Bautista exacts revenge after Archer throws behind Blue Jays slugger

Russell Martin hit a go-ahead single during a three-run rally in the eighth inning and the Toronto Blue Jays posted back-to-back wins for the first time this season by beating the Tampa Bay Rays 3-1.

TORONTO — Stop us if you’re heard this one before. Jose Bautista has a ball thrown behind his back, near his head, or directly into his midsection. He shoots a long, icy stare out to the pitcher on the mound. And somehow, in some way, he exacts his revenge later on with his bat.

He did it against the New York Yankees’ Ivan Nova in 2010, Kansas City’s Luke Hochevar in 2011, Baltimore’s Jason Garcia in 2015, and multiple times against long-time nemesis and Orioles reliever Darren O’Day. Sunday, Bautista added Chris Archer to the list.

It all started in the first inning, when Archer’s first pitch to Bautista sailed behind the Blue Jays outfielder’s back at 96 m.p.h. Bautista stood still in the batter’s box and took a long, intense stare out at Archer, who walked off the mound towards Bautista, returning the glare.

Home plate umpire Jim Wolf came out from behind the plate to warn Archer, along with both dugouts. Neither Archer nor his manager, Kevin Cash, argued with Wolf about the warnings.

When Bautista flew out two pitches later, he took a route back to the dugout that passed directly beside Archer, and he appeared to offer some commentary to the Rays starter.

Bautista had his revenge later in the game, lining an Archer fastball into left field for a one-out single in the sixth and crushing an Alex Colome cutter to the wall in left-centre field in the eighth to plate a game-tying run. Bautista then scored the winning run three batters later on a Russell Martin single to right field.

"He’s got the flair for the dramatic. He’s had so many big hits around here. And I’ve also seen him have balls thrown at him, hit him, and thrown behind him. And he answers back with the big home run. We’ve seen that a couple times," Blue Jays manager John Gibbons said. "There’s certain players in this game who rise to the occasion when things get tough and he’s always been one of those. And that’s not easy to do.

"But, you know, around the league he’s kind of viewed as a villain. There’s no doubt. But I think that’s partly because he’s such a good player, he’s burned so many teams, he’s got that edge about him."

After the game, Bautista said he didn’t know if Archer was throwing at him on purpose, and said his words for Archer were rather banal.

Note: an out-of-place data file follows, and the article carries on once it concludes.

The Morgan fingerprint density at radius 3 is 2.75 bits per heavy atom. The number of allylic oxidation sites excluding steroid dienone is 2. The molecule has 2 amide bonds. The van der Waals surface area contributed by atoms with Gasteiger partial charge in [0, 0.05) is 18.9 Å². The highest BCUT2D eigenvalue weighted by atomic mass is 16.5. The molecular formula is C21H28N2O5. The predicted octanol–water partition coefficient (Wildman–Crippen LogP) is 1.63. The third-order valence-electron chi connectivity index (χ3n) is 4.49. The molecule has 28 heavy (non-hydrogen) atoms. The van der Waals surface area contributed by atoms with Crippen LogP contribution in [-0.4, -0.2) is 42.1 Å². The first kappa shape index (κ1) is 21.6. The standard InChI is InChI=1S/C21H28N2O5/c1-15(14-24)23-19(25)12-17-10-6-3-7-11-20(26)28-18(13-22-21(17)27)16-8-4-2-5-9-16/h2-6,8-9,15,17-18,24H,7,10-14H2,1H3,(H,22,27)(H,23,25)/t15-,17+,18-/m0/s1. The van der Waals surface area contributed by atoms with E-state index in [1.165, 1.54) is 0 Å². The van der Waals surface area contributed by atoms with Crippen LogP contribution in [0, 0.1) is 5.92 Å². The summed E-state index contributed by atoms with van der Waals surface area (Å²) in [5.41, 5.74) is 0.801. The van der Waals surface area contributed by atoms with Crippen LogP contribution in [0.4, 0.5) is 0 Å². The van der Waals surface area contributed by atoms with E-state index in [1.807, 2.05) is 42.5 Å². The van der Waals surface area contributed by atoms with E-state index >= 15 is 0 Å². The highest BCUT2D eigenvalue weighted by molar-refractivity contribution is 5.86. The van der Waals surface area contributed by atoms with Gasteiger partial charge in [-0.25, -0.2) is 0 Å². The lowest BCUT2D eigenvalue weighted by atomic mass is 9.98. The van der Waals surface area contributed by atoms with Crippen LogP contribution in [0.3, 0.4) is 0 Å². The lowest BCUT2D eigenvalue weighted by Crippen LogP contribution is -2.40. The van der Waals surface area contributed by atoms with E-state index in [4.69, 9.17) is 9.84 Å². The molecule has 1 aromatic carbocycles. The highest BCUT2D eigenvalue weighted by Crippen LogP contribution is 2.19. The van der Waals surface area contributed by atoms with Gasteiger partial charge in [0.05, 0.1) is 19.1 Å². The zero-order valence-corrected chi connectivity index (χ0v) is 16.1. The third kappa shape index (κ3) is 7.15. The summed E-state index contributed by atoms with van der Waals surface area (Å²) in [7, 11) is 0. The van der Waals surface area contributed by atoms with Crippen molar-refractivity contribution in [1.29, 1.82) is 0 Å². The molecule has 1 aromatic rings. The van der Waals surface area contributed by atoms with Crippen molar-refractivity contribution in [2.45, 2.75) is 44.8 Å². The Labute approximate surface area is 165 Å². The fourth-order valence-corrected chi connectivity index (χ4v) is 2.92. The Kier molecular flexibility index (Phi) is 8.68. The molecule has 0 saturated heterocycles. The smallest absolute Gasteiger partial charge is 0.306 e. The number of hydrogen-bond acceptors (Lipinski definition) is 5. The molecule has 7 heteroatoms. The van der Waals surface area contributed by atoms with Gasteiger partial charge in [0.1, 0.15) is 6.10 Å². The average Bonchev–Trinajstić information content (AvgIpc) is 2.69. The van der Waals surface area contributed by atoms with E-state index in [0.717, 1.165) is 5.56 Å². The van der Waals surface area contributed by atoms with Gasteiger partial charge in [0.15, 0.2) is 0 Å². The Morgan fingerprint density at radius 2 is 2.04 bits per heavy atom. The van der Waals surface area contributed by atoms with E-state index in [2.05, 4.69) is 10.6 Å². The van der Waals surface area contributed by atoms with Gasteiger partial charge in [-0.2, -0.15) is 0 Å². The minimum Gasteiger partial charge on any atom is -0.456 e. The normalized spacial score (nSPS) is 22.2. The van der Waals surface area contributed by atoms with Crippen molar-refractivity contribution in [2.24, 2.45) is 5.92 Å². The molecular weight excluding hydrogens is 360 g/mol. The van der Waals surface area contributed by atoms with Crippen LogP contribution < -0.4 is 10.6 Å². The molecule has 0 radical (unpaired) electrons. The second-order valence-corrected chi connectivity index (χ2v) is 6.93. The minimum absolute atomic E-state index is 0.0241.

"I just asked him if he was okay. He said he was good," Bautista recalled. "That’s it."

For his part, Archer told reporters after the game that the ball merely slipped out of his hand.

"I was just trying to go inside," he said. "The ball got away from me a little bit."

Of course, Archer has excellent command, and look at his pitch chart from Sunday’s outing shows a pitcher who was around the zone all afternoon, save for one ball that ended up behind the right-handed batter’s box.

Bautista was in no mood to discuss the incident after Sunday’s game, or even the MLB’s policing of rules both written and unwritten in general, offering terse, one-word responses to inquiring reporters in the Blue Jays clubhouse.

But Gibbons was willing to go further, suggesting Archer should be suspended like Boston Red Sox reliever Matt Barnes was after throwing behind Orioles star Manny Machado last week. Barnes received a four-game ban and was fined an undisclosed amount after a pitch sailed past Machado’s head, apparently in retaliation for a Machado slide at second base that injured Red Sox infielder Dustin Pedroia.

"I would expect there’s got to be some kind of suspension, the way they’re handling things now," Gibbons said. "I saw the Machado thing the other day. The ball was thrown behind him. Now, if the umpire had not issued a warning, okay, maybe he didn’t think something was wrong. But since he issued a warning, maybe he was thinking, maybe something’s not right here. So, if the umpire thinks there was a reason, maybe he thought there was some intent.

"That’s why I would imagine the league would step up like they do most of the time. I’d be disappointed if they didn’t. You’ve got to maintain that continuity. That standard."

Archer and Bautista do not have any apparent history with one another, although the pitch could have been a retaliatory effort after Rays outfielder Steven Souza Jr. was hit on the hand by an errant Joe Biagini fastball in the seventh inning of Saturday’s game. Souza left the game but X-rays returned negative. He missed Sunday’s series finale with what the team was calling a bruise.

The Blue Jays do have a history with Souza over recent months. Last September, after Souza flew out to end a Blue Jays win, some miscommunication between Martin and Souza led to the benches clearing and plenty of heated discussion.

Blue Jays shortstop Troy Tulowitzki was right in the middle of it, barking aggressively with Souza. But after the game, both sides admitted it was all a misunderstanding and that Souza had misheard Martin after he flew out.

During a game earlier this month, Tulowitzki again took issue with Souza, this time over a late slide into second base as the Rays outfielder attempted to break up a double play. Both dugouts cleared, but cooler heads prevailed and Souza went on to hit a three-run homer later in the game.

"I don’t know if that had anything to do with Souza," Gibbons said of Bautista being hit. "With Souza, we had that little dust up down in Florida. There was nothing there. He’s had plenty of at-bats since then. He hit the big home run. If we were going to do something—I don’t even know why we would."

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